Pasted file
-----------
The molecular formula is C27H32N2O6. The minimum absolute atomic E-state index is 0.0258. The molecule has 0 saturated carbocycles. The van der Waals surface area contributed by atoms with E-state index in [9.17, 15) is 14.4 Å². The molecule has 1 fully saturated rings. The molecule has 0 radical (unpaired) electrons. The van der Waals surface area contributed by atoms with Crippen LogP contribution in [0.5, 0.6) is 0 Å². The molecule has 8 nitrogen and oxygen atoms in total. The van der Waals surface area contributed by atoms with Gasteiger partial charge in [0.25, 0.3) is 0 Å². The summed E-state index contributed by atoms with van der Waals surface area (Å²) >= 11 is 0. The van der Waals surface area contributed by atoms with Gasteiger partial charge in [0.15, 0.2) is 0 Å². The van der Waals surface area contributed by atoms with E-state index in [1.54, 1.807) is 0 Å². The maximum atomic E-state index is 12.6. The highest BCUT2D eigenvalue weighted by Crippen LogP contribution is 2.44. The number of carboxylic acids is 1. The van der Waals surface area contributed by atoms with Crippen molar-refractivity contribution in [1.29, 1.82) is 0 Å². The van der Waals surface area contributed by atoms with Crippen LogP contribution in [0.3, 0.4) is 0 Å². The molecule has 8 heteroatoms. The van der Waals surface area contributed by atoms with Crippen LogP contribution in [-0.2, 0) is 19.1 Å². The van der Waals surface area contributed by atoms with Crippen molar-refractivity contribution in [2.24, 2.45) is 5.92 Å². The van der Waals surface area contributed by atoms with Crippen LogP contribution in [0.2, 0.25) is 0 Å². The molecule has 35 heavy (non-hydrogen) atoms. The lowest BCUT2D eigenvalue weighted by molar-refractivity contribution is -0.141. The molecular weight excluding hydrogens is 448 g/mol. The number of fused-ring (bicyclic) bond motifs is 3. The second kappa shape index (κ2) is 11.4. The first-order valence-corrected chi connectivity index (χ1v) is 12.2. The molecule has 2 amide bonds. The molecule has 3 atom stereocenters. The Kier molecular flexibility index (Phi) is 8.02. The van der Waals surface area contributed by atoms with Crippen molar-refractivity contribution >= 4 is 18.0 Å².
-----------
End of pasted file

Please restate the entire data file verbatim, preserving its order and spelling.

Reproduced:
The molecular formula is C27H32N2O6. The minimum absolute atomic E-state index is 0.0258. The molecule has 0 saturated carbocycles. The van der Waals surface area contributed by atoms with E-state index in [9.17, 15) is 14.4 Å². The molecule has 1 fully saturated rings. The molecule has 0 radical (unpaired) electrons. The van der Waals surface area contributed by atoms with Crippen LogP contribution in [0.5, 0.6) is 0 Å². The molecule has 8 nitrogen and oxygen atoms in total. The van der Waals surface area contributed by atoms with Gasteiger partial charge in [0.25, 0.3) is 0 Å². The summed E-state index contributed by atoms with van der Waals surface area (Å²) >= 11 is 0. The van der Waals surface area contributed by atoms with Gasteiger partial charge in [0.15, 0.2) is 0 Å². The van der Waals surface area contributed by atoms with E-state index in [1.54, 1.807) is 0 Å². The maximum atomic E-state index is 12.6. The highest BCUT2D eigenvalue weighted by Crippen LogP contribution is 2.44. The number of carboxylic acids is 1. The van der Waals surface area contributed by atoms with Crippen molar-refractivity contribution in [1.29, 1.82) is 0 Å². The van der Waals surface area contributed by atoms with Crippen LogP contribution in [0.3, 0.4) is 0 Å². The molecule has 8 heteroatoms. The van der Waals surface area contributed by atoms with Crippen LogP contribution in [-0.2, 0) is 19.1 Å². The van der Waals surface area contributed by atoms with Crippen molar-refractivity contribution in [2.24, 2.45) is 5.92 Å². The van der Waals surface area contributed by atoms with Crippen LogP contribution in [0.2, 0.25) is 0 Å². The molecule has 35 heavy (non-hydrogen) atoms. The lowest BCUT2D eigenvalue weighted by molar-refractivity contribution is -0.141. The molecular weight excluding hydrogens is 448 g/mol. The number of fused-ring (bicyclic) bond motifs is 3. The second kappa shape index (κ2) is 11.4. The first-order valence-corrected chi connectivity index (χ1v) is 12.2. The molecule has 2 amide bonds. The molecule has 3 atom stereocenters. The Kier molecular flexibility index (Phi) is 8.02. The van der Waals surface area contributed by atoms with Crippen molar-refractivity contribution >= 4 is 18.0 Å².